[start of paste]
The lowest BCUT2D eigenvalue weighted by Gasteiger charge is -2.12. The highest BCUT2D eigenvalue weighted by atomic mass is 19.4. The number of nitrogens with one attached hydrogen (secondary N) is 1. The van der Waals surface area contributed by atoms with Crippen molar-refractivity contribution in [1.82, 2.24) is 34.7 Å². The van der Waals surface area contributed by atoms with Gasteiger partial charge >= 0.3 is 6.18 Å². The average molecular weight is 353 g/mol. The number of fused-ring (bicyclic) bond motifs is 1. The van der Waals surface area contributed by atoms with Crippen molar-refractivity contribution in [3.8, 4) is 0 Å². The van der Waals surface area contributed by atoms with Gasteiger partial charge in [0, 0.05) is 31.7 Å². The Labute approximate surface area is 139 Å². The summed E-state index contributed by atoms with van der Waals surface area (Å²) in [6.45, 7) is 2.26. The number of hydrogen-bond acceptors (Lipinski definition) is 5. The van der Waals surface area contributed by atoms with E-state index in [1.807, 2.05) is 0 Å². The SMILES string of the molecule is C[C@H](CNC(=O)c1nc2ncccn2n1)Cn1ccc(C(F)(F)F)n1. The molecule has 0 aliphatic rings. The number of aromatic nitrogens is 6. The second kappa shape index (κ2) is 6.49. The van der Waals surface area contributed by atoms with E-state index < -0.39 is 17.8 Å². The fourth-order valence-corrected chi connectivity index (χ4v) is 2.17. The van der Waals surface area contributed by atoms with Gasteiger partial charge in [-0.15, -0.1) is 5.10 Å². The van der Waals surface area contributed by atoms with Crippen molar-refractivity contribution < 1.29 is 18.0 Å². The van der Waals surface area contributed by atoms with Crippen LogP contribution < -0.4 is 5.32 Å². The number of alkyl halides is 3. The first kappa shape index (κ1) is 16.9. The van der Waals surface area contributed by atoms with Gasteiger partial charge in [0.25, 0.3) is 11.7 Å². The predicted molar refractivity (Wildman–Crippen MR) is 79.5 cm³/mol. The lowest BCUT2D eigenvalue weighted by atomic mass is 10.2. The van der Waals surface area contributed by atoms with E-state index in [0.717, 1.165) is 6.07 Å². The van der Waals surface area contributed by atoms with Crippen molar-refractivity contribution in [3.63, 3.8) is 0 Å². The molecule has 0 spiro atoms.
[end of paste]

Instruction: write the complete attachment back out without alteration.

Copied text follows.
The lowest BCUT2D eigenvalue weighted by Gasteiger charge is -2.12. The highest BCUT2D eigenvalue weighted by atomic mass is 19.4. The number of nitrogens with one attached hydrogen (secondary N) is 1. The van der Waals surface area contributed by atoms with Crippen molar-refractivity contribution in [1.82, 2.24) is 34.7 Å². The van der Waals surface area contributed by atoms with Gasteiger partial charge >= 0.3 is 6.18 Å². The average molecular weight is 353 g/mol. The number of fused-ring (bicyclic) bond motifs is 1. The van der Waals surface area contributed by atoms with Crippen molar-refractivity contribution in [3.8, 4) is 0 Å². The van der Waals surface area contributed by atoms with Gasteiger partial charge in [0, 0.05) is 31.7 Å². The Labute approximate surface area is 139 Å². The summed E-state index contributed by atoms with van der Waals surface area (Å²) in [6.45, 7) is 2.26. The number of hydrogen-bond acceptors (Lipinski definition) is 5. The van der Waals surface area contributed by atoms with E-state index in [1.807, 2.05) is 0 Å². The SMILES string of the molecule is C[C@H](CNC(=O)c1nc2ncccn2n1)Cn1ccc(C(F)(F)F)n1. The molecule has 0 aliphatic rings. The number of aromatic nitrogens is 6. The second kappa shape index (κ2) is 6.49. The van der Waals surface area contributed by atoms with E-state index < -0.39 is 17.8 Å². The fourth-order valence-corrected chi connectivity index (χ4v) is 2.17. The van der Waals surface area contributed by atoms with Gasteiger partial charge in [-0.15, -0.1) is 5.10 Å². The van der Waals surface area contributed by atoms with Crippen molar-refractivity contribution < 1.29 is 18.0 Å². The van der Waals surface area contributed by atoms with Crippen LogP contribution < -0.4 is 5.32 Å². The number of alkyl halides is 3. The first kappa shape index (κ1) is 16.9. The van der Waals surface area contributed by atoms with Gasteiger partial charge in [0.25, 0.3) is 11.7 Å². The predicted molar refractivity (Wildman–Crippen MR) is 79.5 cm³/mol. The lowest BCUT2D eigenvalue weighted by atomic mass is 10.2. The van der Waals surface area contributed by atoms with E-state index in [0.717, 1.165) is 6.07 Å². The van der Waals surface area contributed by atoms with Crippen molar-refractivity contribution in [3.63, 3.8) is 0 Å². The molecule has 0 spiro atoms.